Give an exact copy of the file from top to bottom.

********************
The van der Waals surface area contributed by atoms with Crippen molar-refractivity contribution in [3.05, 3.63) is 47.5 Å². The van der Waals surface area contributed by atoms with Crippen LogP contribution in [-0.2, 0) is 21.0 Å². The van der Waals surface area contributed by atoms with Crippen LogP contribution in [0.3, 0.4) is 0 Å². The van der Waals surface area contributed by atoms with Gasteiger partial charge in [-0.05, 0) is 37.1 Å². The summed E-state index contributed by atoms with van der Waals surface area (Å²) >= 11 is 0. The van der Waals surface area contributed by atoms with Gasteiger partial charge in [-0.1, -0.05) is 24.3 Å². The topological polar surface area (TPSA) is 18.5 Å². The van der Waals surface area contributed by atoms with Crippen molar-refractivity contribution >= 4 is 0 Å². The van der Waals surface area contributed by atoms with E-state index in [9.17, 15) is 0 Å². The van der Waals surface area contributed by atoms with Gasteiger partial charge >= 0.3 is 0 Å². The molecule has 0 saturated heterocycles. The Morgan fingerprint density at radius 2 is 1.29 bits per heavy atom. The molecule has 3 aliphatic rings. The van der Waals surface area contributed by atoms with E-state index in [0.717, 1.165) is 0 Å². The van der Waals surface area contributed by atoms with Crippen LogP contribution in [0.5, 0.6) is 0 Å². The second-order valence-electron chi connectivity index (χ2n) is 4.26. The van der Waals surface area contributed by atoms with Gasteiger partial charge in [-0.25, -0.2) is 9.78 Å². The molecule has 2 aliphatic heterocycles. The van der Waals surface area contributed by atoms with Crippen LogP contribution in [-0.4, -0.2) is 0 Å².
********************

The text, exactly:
The van der Waals surface area contributed by atoms with Crippen molar-refractivity contribution in [3.05, 3.63) is 47.5 Å². The van der Waals surface area contributed by atoms with Crippen LogP contribution in [-0.2, 0) is 21.0 Å². The van der Waals surface area contributed by atoms with Crippen LogP contribution in [0.3, 0.4) is 0 Å². The van der Waals surface area contributed by atoms with Gasteiger partial charge in [-0.05, 0) is 37.1 Å². The summed E-state index contributed by atoms with van der Waals surface area (Å²) >= 11 is 0. The van der Waals surface area contributed by atoms with Gasteiger partial charge in [-0.1, -0.05) is 24.3 Å². The topological polar surface area (TPSA) is 18.5 Å². The van der Waals surface area contributed by atoms with Crippen molar-refractivity contribution >= 4 is 0 Å². The van der Waals surface area contributed by atoms with E-state index in [9.17, 15) is 0 Å². The van der Waals surface area contributed by atoms with Gasteiger partial charge >= 0.3 is 0 Å². The molecule has 0 saturated heterocycles. The Morgan fingerprint density at radius 2 is 1.29 bits per heavy atom. The molecule has 3 aliphatic rings. The van der Waals surface area contributed by atoms with E-state index in [0.717, 1.165) is 0 Å². The van der Waals surface area contributed by atoms with Crippen LogP contribution in [0.5, 0.6) is 0 Å². The second-order valence-electron chi connectivity index (χ2n) is 4.26. The van der Waals surface area contributed by atoms with Gasteiger partial charge in [-0.25, -0.2) is 9.78 Å². The molecule has 2 aliphatic heterocycles. The van der Waals surface area contributed by atoms with Crippen LogP contribution in [-0.4, -0.2) is 0 Å².